Although I started this post as a joke, I might try to flesh this idea out and use it in my world lit class next fall. I do an allusions unit and try to compare some the authors we cover to American authors the students have studied. I also have them do a quotation response notebook. This game might make them a bit more willing to look for quotations in actual reading instead of running to a quote book as a first option.
Friday, March 26, 2010
Thursday, March 25, 2010
I wish one of these methods or any other method would explain how one can motivate oneself to do hated tasks. If everything relies on will power, then any system is only as good as a user's will and his or her ability act on that will. More importantly, all systems are as weak as any person's will to do whatever it is that they don't want to do. If that analysis is accurate, these guys their publishers, and the marketers of all their productivity gear are really ripping people off.
As a teacher, I wish that one of these systems would help teachers explain to students how to do work that they don't want to do. A fellow teacher who was fortunate enough to retire about 10 years ago claimed that he had never worked a day in his life. I feel as if I'm working every second of the day, and I think students feel the same way. I'm old and afraid of starving or being homeless or not being able to help my kids pay for college, so I force myself to work. I'm not sure that my students are ever afraid, so they need some other form of motivation. (My wife will probably say that a method that doesn't rely on fear and its related stress might be more healthy as well.)
I'm not sure any answer exists. If I find it, I'll write a book.
Wednesday, March 24, 2010
Tuesday, March 23, 2010
I would swear on a stack of Bibles (which I do have) or $100 dollar bills (which I don't have but would use if I did) that the the people opposing caps on executive pay claimed that all of those companies would lose their best people and that there would be weeping and wailing and gnashing of teeth along. I think they also promised the possibility of 7 scenarios of nuclear holocaust, but I could be wrong. That was probably an AIG ad.
If I had to guess, the spin will be the NY Times is liberal and hates money because it says "In God We Trust."
Monday, March 22, 2010
The US income gap had widened dramatically in my lifetime. I don't know enough to comment intelligently, but it seems as if the idea that more equal societies are healthier and happier should give everyone pause.
Sunday, March 21, 2010
My mother clings to this verse as she constantly reminds me that she "raised [me] better than that." She did her best, but she's only as good as the raw material she's been given. When it comes to organization, she needs to pray that the "when he is old" clause in the proverb will kick in before I approach Methuselah's years.
I thought that I would use Sunday to point out accouterments that allow me to function despite my lack of innate organizing skills. I should point out that I'm not a paid endorser of any of these items, but I'd be willing to be if someone offered.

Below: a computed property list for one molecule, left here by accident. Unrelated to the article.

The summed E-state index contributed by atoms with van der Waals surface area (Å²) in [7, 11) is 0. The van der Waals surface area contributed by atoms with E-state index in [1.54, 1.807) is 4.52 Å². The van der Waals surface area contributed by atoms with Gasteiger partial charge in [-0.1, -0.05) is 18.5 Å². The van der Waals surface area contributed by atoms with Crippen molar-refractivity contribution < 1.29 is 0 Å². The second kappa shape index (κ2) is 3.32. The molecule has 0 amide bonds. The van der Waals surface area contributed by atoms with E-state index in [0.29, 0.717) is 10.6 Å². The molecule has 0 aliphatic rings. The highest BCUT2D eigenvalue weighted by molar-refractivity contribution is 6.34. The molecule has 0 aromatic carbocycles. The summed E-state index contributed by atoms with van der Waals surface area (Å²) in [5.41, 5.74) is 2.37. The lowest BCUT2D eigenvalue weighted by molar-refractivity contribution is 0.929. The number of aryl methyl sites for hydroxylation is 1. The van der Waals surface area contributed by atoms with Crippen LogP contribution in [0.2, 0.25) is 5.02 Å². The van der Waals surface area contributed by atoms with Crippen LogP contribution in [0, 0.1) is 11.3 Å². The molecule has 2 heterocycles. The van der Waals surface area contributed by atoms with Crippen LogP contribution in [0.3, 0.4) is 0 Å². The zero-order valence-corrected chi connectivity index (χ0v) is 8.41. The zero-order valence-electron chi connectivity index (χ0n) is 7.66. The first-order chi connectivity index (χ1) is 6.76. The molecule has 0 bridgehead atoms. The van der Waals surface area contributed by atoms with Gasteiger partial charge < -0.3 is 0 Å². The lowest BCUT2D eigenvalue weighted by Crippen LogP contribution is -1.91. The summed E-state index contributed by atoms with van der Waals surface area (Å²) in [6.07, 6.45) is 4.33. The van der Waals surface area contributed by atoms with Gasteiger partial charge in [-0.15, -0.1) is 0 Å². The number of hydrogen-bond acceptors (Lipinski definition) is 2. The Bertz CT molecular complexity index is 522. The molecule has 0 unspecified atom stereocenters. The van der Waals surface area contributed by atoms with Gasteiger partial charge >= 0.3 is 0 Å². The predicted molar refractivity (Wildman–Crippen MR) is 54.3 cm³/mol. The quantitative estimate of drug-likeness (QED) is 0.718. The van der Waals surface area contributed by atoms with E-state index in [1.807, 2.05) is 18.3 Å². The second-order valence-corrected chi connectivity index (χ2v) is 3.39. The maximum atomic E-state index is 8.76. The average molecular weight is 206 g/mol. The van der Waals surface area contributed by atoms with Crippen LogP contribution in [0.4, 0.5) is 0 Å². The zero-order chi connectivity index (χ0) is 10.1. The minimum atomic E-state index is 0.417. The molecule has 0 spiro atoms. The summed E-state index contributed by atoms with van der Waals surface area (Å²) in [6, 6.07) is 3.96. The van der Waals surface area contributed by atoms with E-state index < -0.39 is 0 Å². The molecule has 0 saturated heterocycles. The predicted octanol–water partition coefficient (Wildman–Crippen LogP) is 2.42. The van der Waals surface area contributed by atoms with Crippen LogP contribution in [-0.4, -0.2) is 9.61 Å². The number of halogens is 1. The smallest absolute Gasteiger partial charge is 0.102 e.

I love 3x5 cards, They're convenient for taking notes during meetings, keeping daily to-do lists, and organizing larger projects. I use this Renaissance Art Leather Card Case. I can put cards on both sides; one side has blank cards to write notes or keep track of kids who are absent or who didn't do an assignment that I'm grading for a completion grade. Also, I am getting to the age that forces me to write stuff down, or I forget; so I keep random notes on this side.
The other side contains cards with reminders of what I want to do in each class or a list of "must-do" tasks. The best part about these cards is the feeling that I get when I tear up one because everything on it is completed or the school day is over.
The card case also has an inner packet that holds between 10 to 12 extra cards
I try to color code cards as well. I use white cards for note taking, a melon colored card for tasks that I should do at home, buff colored card for work tasks, and a green card for errands that require me to spend money. When I'm ambitious, I print off cards from DIY Planner. I use the 4-up version and a paper cutter. When I'm not, I buy non-neon packs of assorted-colored cards.
I'm not organized; I still have to sweat dozens of details that I shouldn't, but this piece of equipment allows me to function and get the really important stuff done.
Saturday, March 20, 2010
Contrary to what George W. Bush asserted, not every child wants to learn. In fact, school is often an interruption in a student's life. Any particular class pales in comparison to hanging out with friends, a job, extra-curricular activities, and other classes that are either easier or more relevant. Relevance is, of course, relative.
In my experience, high school students want to get good grades so that a good college or university will accept them. In their minds, the grades should reflect that they did the homework, passed the tests that they crammed for, and jumped through whatever hoops they encountered. The one thing they resist is actually learning. At my most cynical, I believe that given a choice between learning how to cure cancer with a B or getting an A with cancer remaining a curse on the planet, most students would choose the A. No school reform is going to change these attitudes.